6 Lawyer Salary Negotiation Mistakes You Don’t Want to Make

lawyer salary negotiation

Discussing your lawyer salary requirements can be uncomfortable. Not surprisingly, many lawyer job candidates fare poorly during salary negotiations. Even lawyers who are experienced at interviewing make mistakes at this phase of their job search.

The lawyer salary negotiating process is rife with the potential for missteps. Because of anxiety or nervousness, certain ill-advised behaviors often become more evident during compensation discussions. For instance, a candidate who is determined to convey confidence might go too far and come across as arrogant. Conversely, an introverted job seeker may seem overly timid and lacking in managerial qualities.

With so many potential pitfalls, it is easy to make a wrong turn at this critical juncture.

Here are some common mistakes candidates make during discussions that you’ll want to avoid:

  • Overstating accomplishments. As every reputable job seeker knows, lying or intentionally misrepresenting one’s background is never acceptable. Sometimes candidates unintentionally over-embellish their accomplishments in their zeal to put their best foot forward. Although job seekers are expected to present their skills and experience in the most favorable light, take care not to exaggerate your qualifications in an effort to appear more marketable. If discovered, even the slightest overstatement of your credentials could cast serious doubts on your credibility. This can weaken your negotiating position and may cause you to lose out on an employment opportunity altogether.
  • Seeming arrogant. Even if your qualifications are impeccable and your salary expectations completely justified, be careful not to come across as overly confident or demanding. When discussing your lawyer salary, projecting an attitude of entitlement can backfire and doom your employment prospects. Keep in mind that the hiring manager and other prospective colleagues are not only evaluating your qualifications, but also trying to determine if they will enjoy working with you. Even if you’re perceived as highly qualified, you may be eliminated from consideration if you seem to have an inflated sense of self-worth.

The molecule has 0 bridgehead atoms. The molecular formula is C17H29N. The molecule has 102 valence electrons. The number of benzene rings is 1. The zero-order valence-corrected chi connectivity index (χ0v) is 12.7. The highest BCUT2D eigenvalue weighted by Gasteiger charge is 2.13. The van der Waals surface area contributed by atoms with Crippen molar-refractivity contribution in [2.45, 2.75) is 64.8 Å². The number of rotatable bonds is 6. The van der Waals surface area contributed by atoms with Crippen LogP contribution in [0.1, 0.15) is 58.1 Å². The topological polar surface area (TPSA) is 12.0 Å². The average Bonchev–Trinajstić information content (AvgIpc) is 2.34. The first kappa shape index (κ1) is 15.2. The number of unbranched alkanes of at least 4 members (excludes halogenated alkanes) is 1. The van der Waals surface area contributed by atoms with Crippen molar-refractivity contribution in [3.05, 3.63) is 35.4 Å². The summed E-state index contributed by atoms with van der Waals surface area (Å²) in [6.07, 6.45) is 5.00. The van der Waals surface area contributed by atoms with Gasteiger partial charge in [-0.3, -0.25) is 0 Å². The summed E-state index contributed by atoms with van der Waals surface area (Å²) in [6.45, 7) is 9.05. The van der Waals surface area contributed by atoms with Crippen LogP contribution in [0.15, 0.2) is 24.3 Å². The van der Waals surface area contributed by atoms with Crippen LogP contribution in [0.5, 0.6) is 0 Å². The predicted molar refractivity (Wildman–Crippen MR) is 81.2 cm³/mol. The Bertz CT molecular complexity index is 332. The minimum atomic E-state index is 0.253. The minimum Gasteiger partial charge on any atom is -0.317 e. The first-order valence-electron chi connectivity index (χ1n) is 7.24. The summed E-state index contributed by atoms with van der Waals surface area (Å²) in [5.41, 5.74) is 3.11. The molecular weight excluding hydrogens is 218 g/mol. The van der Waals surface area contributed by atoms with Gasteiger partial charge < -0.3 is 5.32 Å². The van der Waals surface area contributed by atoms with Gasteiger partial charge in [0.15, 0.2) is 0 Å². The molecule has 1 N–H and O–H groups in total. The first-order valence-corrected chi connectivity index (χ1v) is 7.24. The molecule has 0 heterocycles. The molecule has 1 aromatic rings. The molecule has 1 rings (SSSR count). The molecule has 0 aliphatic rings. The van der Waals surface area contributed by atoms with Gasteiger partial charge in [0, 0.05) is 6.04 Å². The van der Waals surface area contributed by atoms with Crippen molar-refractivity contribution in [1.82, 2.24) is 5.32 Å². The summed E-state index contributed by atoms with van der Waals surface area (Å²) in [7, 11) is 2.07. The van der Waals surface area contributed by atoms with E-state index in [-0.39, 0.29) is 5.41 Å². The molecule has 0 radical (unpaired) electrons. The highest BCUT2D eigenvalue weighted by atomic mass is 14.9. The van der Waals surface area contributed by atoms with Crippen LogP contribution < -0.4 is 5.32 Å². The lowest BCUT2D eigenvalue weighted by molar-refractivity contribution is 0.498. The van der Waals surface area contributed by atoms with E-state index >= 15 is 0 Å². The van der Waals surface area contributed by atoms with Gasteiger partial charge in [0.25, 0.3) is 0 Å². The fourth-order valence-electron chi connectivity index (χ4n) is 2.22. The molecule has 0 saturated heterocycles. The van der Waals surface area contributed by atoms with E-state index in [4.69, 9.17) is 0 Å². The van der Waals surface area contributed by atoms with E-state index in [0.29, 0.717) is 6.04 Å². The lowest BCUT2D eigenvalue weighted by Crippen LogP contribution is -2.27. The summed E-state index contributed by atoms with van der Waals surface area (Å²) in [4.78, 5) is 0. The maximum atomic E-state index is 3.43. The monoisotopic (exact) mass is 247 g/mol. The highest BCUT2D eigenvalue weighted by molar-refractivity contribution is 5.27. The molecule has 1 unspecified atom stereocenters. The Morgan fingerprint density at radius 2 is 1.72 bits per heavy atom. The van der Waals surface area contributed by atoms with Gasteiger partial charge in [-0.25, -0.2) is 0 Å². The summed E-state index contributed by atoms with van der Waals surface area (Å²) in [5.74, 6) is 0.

• Not being assertive enough. On the flip side, some job seekers, especially those who are natural introverts, simply do not feel comfortable touting their accomplishments and asking for the top of the salary range. If you’re uneasy with interviewing and negotiating, seek guidance from others who are more confident in this area. You might consider engaging the services of a career coach to help you hone your skills in this area. If you’re working with a recruiter, he or she can help you polish your negotiating strategy. Understand that even if your qualifications speak for themselves, you still need to present your accomplishments and expectations in an assertive, confident manner if you want to receive the most competitive offer.  
  • Laying your cards on the table too soon. Avoid discussing salary details until you’re confident that the employer wants to hire you. When the inevitable discussion comes up, try to deflect questions about your expectations by instead asking the interviewer about the salary range for the position. If you’re pressed to offer a number first, give an acceptable range rather than a specific figure. Sources such as the annual Robert Half Legal Salary Guide can help you establish the appropriate range for your lawyer salary, based on your market and years of experience. By offering a salary range, you provide a starting point for discussion, which is what the hiring manager is looking for, while leaving yourself plenty of room to negotiate.
  • Ignoring other aspects of an offer. Job seekers sometimes become so fixated on a target salary figure that they neglect to consider other elements of a job offer that may be equally valuable. An appealing corporate culture, a generous bonus structure, floating holidays and a short commute are factors that may compensate for receiving a little less in base pay.
  • Drawing a line in the sand. Even if the lawyer salary offer you receive is not as competitive as you were expecting, remain professional, open-minded and committed to pursuing a mutually acceptable agreement. Although you may have a clear idea of your minimum salary requirements, issuing an ultimatum is usually counterproductive and may cause negotiations to fall apart. Keep in mind that the employer thinks you’re the best person for the job and wants to hire you, so there’s no reason to assume an adversarial stance. In addition, how you conduct yourself during the negotiation process is a key factor in your ability to get what you want. Your demeanor also sets the tone for your employment with the firm. Why not get the relationship off to the best possible start by remaining gracious?

Although many professionals approach the salary negotiation process with trepidation, it doesn’t have to be a nerve-wracking experience if you observe the basic rules of engagement. By coming across as confident but not arrogant, delaying compensation discussions, being honest and open-minded and remaining professional, you can feel more confident and comfortable with lawyer salary discussions while improving your odds of reaching a satisfying agreement. 

For more information on negotiating your legal salary, visit the Robert Half Legal Salary Center